- Xfinity and AT&T are the most common home Internet options in Houston, Texas. Fiber from EnTouch and DSL from Windstream are less commonly available, but worth considering.
- The average speed for broadband Internet in Houston is 36.51 Mbps, as recorded by speed tests throughout the area.
- Business Internet options are robust in Houston. Over 30 providers serve the area, including niche services specialized on advanced business needs like point-to-point and backhaul.
Best Residential Internet Providers
We found these providers to offer the best value for home Internet. Houston, like many metro areas in Texas, is primarily a cable/DSL town. We often recommend cable because it’s more reliable and consistent than DSL in most areas.
XFINITY from Comcast - Top Pick
- Pricing: $2999 - $12499
- Max Down: 987 Mbps
- Max Up: 35 Mbps
Comcast Xfinity is one of the most commonly available cable providers in the US, and they’ve been making strides to improve both their network (hybrid fiber-coaxial) and their customers service ratings in recent years. TV viewers will appreciate their extensive and affordable cable channels which include sports, international bundles, and many more.
AT&T Internet - Runner Up
- Pricing: $3000 - $8000
- Max Down: 1,000 Mbps
- Max Up: 1,000 Mbps
AT&T wins our top pick for combining budget pricing with reliable service. They have one of the widest coverage footprints in the area, meaning that virtually anyone in the metro area can get access to their Internet and digital TV services.
Residential Internet Providers Available in Houston
Here is a complete record of home Internet options currently registered with the FCC as serving Houston addresses.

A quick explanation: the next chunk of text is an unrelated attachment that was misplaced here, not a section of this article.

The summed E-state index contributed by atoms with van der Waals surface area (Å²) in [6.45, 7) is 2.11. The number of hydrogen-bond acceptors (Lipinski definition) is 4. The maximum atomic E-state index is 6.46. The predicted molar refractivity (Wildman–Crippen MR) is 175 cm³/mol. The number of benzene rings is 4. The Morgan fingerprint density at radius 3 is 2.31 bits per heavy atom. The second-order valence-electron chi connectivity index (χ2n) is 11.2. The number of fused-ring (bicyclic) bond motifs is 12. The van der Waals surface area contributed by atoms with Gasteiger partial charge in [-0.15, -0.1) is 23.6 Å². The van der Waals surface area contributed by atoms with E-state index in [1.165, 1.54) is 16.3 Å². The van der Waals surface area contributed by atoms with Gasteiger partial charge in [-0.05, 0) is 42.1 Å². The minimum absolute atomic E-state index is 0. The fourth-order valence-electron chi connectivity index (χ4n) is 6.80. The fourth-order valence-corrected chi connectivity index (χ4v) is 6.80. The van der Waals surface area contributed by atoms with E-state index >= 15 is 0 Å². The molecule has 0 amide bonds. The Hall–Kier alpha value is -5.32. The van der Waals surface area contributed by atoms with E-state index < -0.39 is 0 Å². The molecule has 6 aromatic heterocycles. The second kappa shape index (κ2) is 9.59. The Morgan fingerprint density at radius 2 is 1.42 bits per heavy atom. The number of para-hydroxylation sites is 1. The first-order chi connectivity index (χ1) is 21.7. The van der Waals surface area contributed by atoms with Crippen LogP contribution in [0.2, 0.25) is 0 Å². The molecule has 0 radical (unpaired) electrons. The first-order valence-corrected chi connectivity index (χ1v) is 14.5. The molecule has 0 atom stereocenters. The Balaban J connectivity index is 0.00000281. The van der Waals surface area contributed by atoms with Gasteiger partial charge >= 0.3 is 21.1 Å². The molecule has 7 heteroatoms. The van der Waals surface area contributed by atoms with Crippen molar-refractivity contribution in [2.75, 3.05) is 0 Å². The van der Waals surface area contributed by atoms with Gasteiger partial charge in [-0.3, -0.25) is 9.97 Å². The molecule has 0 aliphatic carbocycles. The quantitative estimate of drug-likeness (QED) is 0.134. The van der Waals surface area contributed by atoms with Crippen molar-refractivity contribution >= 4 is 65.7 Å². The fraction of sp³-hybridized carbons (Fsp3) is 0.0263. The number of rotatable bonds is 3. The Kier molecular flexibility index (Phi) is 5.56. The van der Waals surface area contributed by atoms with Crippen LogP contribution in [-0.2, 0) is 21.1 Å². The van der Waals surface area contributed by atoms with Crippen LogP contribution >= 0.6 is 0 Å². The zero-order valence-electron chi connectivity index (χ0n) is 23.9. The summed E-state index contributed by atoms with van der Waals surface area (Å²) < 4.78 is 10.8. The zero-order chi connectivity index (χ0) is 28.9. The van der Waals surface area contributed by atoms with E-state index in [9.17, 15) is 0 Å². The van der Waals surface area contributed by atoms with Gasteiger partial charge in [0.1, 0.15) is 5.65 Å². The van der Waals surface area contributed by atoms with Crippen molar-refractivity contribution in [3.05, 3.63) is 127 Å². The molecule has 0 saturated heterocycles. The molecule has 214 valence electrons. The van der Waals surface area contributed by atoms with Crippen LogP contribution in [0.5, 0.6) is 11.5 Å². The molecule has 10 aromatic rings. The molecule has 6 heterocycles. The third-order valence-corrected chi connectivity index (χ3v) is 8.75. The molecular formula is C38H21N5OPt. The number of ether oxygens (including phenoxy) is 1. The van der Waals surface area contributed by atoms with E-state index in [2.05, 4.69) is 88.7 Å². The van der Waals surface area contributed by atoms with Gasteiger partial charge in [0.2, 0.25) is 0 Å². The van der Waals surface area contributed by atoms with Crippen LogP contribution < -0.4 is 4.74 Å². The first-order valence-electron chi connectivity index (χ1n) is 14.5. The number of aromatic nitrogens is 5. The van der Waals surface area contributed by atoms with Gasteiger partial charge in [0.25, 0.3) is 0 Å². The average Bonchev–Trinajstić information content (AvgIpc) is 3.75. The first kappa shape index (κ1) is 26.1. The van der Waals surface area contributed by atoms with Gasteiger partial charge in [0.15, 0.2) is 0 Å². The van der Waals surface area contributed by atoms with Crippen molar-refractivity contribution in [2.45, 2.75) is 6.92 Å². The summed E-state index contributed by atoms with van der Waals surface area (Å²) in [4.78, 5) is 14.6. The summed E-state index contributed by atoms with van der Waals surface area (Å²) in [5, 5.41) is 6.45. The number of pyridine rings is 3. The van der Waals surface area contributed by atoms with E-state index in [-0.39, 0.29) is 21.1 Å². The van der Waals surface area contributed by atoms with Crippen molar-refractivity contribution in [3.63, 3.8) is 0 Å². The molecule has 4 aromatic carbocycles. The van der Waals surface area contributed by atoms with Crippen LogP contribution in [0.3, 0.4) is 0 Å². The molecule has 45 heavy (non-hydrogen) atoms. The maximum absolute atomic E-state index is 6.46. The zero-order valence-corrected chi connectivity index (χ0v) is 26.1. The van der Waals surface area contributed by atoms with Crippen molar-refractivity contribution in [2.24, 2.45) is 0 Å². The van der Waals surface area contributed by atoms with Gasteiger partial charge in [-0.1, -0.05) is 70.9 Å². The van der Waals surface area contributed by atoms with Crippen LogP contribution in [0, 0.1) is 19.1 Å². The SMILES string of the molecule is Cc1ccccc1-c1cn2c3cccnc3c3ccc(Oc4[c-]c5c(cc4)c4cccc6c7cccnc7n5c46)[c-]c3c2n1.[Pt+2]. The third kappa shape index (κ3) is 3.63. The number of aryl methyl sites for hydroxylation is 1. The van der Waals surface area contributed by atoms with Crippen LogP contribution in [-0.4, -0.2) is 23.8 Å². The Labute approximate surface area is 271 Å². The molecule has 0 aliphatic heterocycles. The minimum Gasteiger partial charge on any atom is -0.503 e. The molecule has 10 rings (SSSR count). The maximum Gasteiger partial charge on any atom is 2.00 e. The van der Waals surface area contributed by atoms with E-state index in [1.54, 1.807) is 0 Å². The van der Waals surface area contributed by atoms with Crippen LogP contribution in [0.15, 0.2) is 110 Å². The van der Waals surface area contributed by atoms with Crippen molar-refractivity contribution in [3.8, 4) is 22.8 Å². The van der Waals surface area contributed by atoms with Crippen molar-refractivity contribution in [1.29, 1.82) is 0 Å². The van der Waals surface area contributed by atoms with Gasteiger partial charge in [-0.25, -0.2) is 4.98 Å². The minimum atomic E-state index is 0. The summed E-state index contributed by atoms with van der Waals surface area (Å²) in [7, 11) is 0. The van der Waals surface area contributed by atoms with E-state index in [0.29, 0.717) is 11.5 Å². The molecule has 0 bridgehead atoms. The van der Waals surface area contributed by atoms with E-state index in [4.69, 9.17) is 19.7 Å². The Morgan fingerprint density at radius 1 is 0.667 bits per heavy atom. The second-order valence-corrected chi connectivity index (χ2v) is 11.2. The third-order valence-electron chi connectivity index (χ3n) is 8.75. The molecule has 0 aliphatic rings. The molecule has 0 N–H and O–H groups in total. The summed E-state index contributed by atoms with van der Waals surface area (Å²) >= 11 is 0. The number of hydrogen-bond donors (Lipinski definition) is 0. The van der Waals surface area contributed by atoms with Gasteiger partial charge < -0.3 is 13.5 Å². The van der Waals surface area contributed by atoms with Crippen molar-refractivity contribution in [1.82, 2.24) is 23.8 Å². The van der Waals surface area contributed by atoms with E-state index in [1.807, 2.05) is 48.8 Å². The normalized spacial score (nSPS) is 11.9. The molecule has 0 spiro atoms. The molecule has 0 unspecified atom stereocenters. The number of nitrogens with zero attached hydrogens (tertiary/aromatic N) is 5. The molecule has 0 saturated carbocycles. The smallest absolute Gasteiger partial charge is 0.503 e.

|$4999+|| 100% |
|$5000+|| 100% |
|$2999+|| 94% |
|$3000+|| 93% |
|$3995+|| 83% |
|$3595+|| 4% |
|$2500+|| 4% |
|$4499+|| 1% |
|$3499+|| 1% |
|N/A|| 1% |
Best Business Internet Providers
Unlike home Internet, business-class broadband tends to be highly customized and comes with dedicated support. Downtime translates to lost revenue, so Houston’s business broadband providers compete fiercely to ensure that your business is never “in the dark.” We compared every plan advertised in the area and concluded that this provider has earned their top marks from consumer reviews.
AT&T Internet - Business Pick
- Max Down: 1,000 Mbps
- Max Up: 1,000 Mbps
AT&T Business Internet and voice plans offer all the features you’d expect, including business TV, digital voice systems, and reliable 24/7 technical support. Customers report that they’re one of the better and more affordable options in the area.
Business Internet Providers Available in Houston
See below for a table detailing every business broadband option in Houston.
|N/A|| 100% |
|N/A|| 100% |
|$6995+|| 92% |
|$5000+|| 99% |
|$5995+|| 87% |
|N/A|| 5% |
|N/A|| 10% |
|$5900+|| 8% |
|N/A|| 11% |
|$10999+|| 1% |
|$8495+|| 2% |
|N/A|| 8% |
Map of Broadband Internet Competition in Houston
Houston is overall reasonably competitive, although many residents don’t have much choice beyond one DSL option (usually AT&T) and one cable option (usually Xfinity). Locals are hopeful that new wireless technologies like millimeter wave will increase competition in the area in the near future.